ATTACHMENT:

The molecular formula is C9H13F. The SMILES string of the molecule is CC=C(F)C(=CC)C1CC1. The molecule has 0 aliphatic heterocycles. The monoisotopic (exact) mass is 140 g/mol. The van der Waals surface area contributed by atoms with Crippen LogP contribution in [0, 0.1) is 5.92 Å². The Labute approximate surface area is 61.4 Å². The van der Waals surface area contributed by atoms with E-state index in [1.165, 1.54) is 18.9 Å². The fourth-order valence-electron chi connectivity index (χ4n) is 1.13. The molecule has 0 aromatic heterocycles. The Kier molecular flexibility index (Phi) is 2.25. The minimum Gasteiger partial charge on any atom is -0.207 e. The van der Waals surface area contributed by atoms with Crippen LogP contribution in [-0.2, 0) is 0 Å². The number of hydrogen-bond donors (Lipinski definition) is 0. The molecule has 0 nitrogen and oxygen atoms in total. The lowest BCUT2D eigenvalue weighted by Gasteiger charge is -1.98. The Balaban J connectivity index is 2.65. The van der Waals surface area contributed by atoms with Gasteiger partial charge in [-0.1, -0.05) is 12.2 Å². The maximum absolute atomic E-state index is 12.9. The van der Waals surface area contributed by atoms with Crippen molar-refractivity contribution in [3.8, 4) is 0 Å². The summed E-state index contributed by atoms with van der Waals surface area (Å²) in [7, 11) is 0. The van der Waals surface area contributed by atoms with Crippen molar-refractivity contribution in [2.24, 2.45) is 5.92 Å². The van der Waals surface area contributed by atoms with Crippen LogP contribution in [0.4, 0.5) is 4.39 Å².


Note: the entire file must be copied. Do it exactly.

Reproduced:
The molecular formula is C9H13F. The SMILES string of the molecule is CC=C(F)C(=CC)C1CC1. The molecule has 0 aliphatic heterocycles. The monoisotopic (exact) mass is 140 g/mol. The van der Waals surface area contributed by atoms with Crippen LogP contribution in [0, 0.1) is 5.92 Å². The Labute approximate surface area is 61.4 Å². The van der Waals surface area contributed by atoms with E-state index in [1.165, 1.54) is 18.9 Å². The fourth-order valence-electron chi connectivity index (χ4n) is 1.13. The molecule has 0 aromatic heterocycles. The Kier molecular flexibility index (Phi) is 2.25. The minimum Gasteiger partial charge on any atom is -0.207 e. The van der Waals surface area contributed by atoms with Crippen LogP contribution in [-0.2, 0) is 0 Å². The number of hydrogen-bond donors (Lipinski definition) is 0. The molecule has 0 nitrogen and oxygen atoms in total. The lowest BCUT2D eigenvalue weighted by Gasteiger charge is -1.98. The Balaban J connectivity index is 2.65. The van der Waals surface area contributed by atoms with Gasteiger partial charge in [-0.1, -0.05) is 12.2 Å². The maximum absolute atomic E-state index is 12.9. The van der Waals surface area contributed by atoms with Crippen molar-refractivity contribution in [3.8, 4) is 0 Å². The summed E-state index contributed by atoms with van der Waals surface area (Å²) in [7, 11) is 0. The van der Waals surface area contributed by atoms with Crippen molar-refractivity contribution in [2.24, 2.45) is 5.92 Å². The van der Waals surface area contributed by atoms with Crippen LogP contribution in [0.4, 0.5) is 4.39 Å².